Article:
States Target Surpluses to Rainy Day Funds, Other Priorities after Fiscal 2018 Revenues Exceed Estimates

By Brian Sigritz posted 17 days ago

  

Most states saw stronger revenue growth in fiscal 2018 led by unusually high income tax payments from non-withholding income sources along with continued growth in the national economy. Specifically, states saw a significant uptick in their personal income tax collections in the last eight months. Information from NASBO’s Spring Fiscal Survey of States shows that 39 states were seeing fiscal 2018 revenues above projections at the time of data collection, with that figure expected to rise when updated data is collected in the fall. As a result of revenues coming in above forecast, many states ended fiscal 2018 with a budget surplus. NASBO’s 2015 Budget Processes in the States report details states’ use of general fund budget surpluses in Table 16. Common uses of general fund budget surpluses include: transfers to budget stabilization or rainy day fund (32 states), remaining in general fund (39 states), refunded to taxpayers (7 states), earmarked (6 states), paying down outstanding debt (10 states), and one-time expenditures (14 states).

Below is a listing of state revenue totals and examples of how some states are using fiscal 2018 budget surpluses, after 46 states ended the fiscal year on June 30th:

  • Arizona general fund revenues were $238 million (2.4%) above the enacted budget forecast reflecting a 6.4% annual increase. Much of the revenue gain is likely a one-time resource; about two-thirds of the of the individual income tax gain was related to estimated and final payments.
  • Arkansas ended fiscal 2018 with $41.7 million (0.8%) more than anticipated in net revenue. The additional revenue will basically zero out what was spent by state agencies.
  • California reports that preliminary general fund revenues were $1.5 billion (1.1%) higher than the budget forecast, an 11% increase over the prior year.
  • Colorado’s strong revenue growth may require it to return approximately $200 million to taxpayers over the next three years as part of the Taxpayers Bill of Rights (TABOR).
  • Connecticut individual income tax estimated and final payments above a certain threshold and amounts needed to resolve a fiscal 2018 general fund deficit will be deposited into its budget reserve fund. The state comptroller is estimating a transfer of $779.4 million to the reserve fund, bringing it up to $992.3 million, or 5.25% of the fiscal 2019 general fund budget.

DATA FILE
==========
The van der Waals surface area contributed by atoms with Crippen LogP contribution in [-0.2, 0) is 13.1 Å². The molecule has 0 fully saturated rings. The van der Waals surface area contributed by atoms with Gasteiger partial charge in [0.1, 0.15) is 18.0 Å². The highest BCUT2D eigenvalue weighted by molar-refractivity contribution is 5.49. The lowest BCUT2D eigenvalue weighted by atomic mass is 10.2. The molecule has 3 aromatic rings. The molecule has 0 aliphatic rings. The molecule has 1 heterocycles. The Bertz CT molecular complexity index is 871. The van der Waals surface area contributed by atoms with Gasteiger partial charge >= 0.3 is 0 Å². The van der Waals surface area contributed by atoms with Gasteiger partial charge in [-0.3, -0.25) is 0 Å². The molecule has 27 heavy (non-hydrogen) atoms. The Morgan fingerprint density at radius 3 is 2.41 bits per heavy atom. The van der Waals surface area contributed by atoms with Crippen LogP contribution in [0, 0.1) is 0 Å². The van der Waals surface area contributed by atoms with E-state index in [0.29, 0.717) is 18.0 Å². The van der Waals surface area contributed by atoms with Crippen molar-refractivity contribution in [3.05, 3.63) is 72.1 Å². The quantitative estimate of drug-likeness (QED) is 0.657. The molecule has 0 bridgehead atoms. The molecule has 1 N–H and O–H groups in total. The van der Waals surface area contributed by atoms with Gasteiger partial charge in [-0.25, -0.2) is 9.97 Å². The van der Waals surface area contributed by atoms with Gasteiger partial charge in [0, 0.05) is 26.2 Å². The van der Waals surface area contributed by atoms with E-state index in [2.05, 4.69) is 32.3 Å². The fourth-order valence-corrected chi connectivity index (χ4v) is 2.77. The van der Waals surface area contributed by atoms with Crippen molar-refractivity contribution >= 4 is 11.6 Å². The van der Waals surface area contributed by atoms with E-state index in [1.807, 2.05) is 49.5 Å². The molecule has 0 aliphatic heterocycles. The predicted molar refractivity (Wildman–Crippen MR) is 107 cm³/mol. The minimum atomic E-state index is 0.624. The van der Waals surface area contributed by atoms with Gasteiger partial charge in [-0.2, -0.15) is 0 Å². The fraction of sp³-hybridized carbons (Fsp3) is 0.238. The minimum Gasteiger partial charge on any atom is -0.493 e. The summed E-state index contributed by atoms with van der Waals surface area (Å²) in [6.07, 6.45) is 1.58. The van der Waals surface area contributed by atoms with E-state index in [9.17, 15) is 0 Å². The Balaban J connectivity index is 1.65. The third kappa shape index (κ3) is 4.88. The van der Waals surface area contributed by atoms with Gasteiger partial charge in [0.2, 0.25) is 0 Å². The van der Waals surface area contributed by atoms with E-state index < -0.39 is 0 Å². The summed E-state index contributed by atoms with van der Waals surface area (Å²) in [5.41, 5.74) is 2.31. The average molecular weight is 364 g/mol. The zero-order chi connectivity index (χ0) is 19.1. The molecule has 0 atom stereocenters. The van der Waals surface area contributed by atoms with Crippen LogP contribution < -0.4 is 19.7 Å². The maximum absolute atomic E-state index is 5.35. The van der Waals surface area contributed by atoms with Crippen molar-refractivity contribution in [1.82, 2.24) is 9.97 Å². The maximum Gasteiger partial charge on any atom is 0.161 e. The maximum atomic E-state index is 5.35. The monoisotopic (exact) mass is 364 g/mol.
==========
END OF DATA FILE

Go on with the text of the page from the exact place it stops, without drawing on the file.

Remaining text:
• Florida general revenue collections were $205.2 million (0.7%) over estimate for the year. More than half of this surplus was associated with one-time events.
  • Georgia tax collections increased 4.4% in fiscal 2018, strong enough growth to place excess revenue into a reserve account.
  • Idaho ended the fiscal year with $100.7 million (2.8%) more tax revenue than anticipated, an 8.2% growth over the prior year compared to a 5.3% growth estimate. Under Idaho’s surplus eliminator law, half of the surplus will go to the Budget Stabilization Fund and half will go to a fund for state and local road and bridge projects.
  • Illinois actual receipts exceeded the official estimate by just over 1%, despite large impacts from rate adjustments and uncertainties related to federal tax changes.
  • Indiana ended the year with a surplus of approximately $100 million, allowing the state to place additional funds in its reserve accounts.
  • Iowa preliminary year-end general fund receipts slightly exceeded budgeted estimates.
  • Kansas general fund receipts for fiscal 2018 were $267 million (3.8%) above the estimate. The bulk of the revenue overage came from the individual income tax.
  • Kentucky ended fiscal 2018 with $120 million (1.1%) more in revenue than anticipated. The additional revenue will allow $82 million to be returned to the Budget Reserve Trust Fund.